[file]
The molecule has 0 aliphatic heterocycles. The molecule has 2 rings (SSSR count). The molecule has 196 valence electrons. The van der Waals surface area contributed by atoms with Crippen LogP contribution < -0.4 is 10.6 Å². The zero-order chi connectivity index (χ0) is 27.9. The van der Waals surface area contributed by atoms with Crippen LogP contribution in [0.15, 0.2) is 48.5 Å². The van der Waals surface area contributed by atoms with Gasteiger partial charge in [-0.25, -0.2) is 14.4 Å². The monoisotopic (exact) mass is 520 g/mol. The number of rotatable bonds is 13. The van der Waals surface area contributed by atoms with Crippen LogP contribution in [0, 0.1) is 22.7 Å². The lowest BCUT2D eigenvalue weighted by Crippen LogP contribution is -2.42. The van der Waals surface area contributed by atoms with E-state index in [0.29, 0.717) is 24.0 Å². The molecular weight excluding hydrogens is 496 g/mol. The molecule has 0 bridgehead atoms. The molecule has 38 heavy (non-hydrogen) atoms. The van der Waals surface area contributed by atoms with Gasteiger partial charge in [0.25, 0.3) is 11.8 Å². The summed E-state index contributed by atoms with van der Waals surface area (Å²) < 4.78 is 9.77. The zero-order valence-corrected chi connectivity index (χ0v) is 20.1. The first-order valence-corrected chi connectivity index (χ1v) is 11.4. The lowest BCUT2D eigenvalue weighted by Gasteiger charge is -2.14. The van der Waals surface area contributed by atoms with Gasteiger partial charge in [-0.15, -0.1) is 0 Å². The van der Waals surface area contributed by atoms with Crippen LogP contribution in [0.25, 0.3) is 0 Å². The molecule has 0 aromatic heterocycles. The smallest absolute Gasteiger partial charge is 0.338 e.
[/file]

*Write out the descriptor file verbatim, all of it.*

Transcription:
The molecule has 0 aliphatic heterocycles. The molecule has 2 rings (SSSR count). The molecule has 196 valence electrons. The van der Waals surface area contributed by atoms with Crippen LogP contribution < -0.4 is 10.6 Å². The zero-order chi connectivity index (χ0) is 27.9. The van der Waals surface area contributed by atoms with Crippen LogP contribution in [0.15, 0.2) is 48.5 Å². The van der Waals surface area contributed by atoms with Gasteiger partial charge in [-0.25, -0.2) is 14.4 Å². The monoisotopic (exact) mass is 520 g/mol. The number of rotatable bonds is 13. The van der Waals surface area contributed by atoms with Crippen LogP contribution in [0, 0.1) is 22.7 Å². The lowest BCUT2D eigenvalue weighted by Crippen LogP contribution is -2.42. The van der Waals surface area contributed by atoms with E-state index in [0.29, 0.717) is 24.0 Å². The molecular weight excluding hydrogens is 496 g/mol. The molecule has 0 bridgehead atoms. The molecule has 38 heavy (non-hydrogen) atoms. The van der Waals surface area contributed by atoms with Gasteiger partial charge in [0.25, 0.3) is 11.8 Å². The summed E-state index contributed by atoms with van der Waals surface area (Å²) < 4.78 is 9.77. The zero-order valence-corrected chi connectivity index (χ0v) is 20.1. The first-order valence-corrected chi connectivity index (χ1v) is 11.4. The lowest BCUT2D eigenvalue weighted by Gasteiger charge is -2.14. The van der Waals surface area contributed by atoms with Gasteiger partial charge in [-0.15, -0.1) is 0 Å². The van der Waals surface area contributed by atoms with Crippen LogP contribution in [0.25, 0.3) is 0 Å². The molecule has 0 aromatic heterocycles. The smallest absolute Gasteiger partial charge is 0.338 e.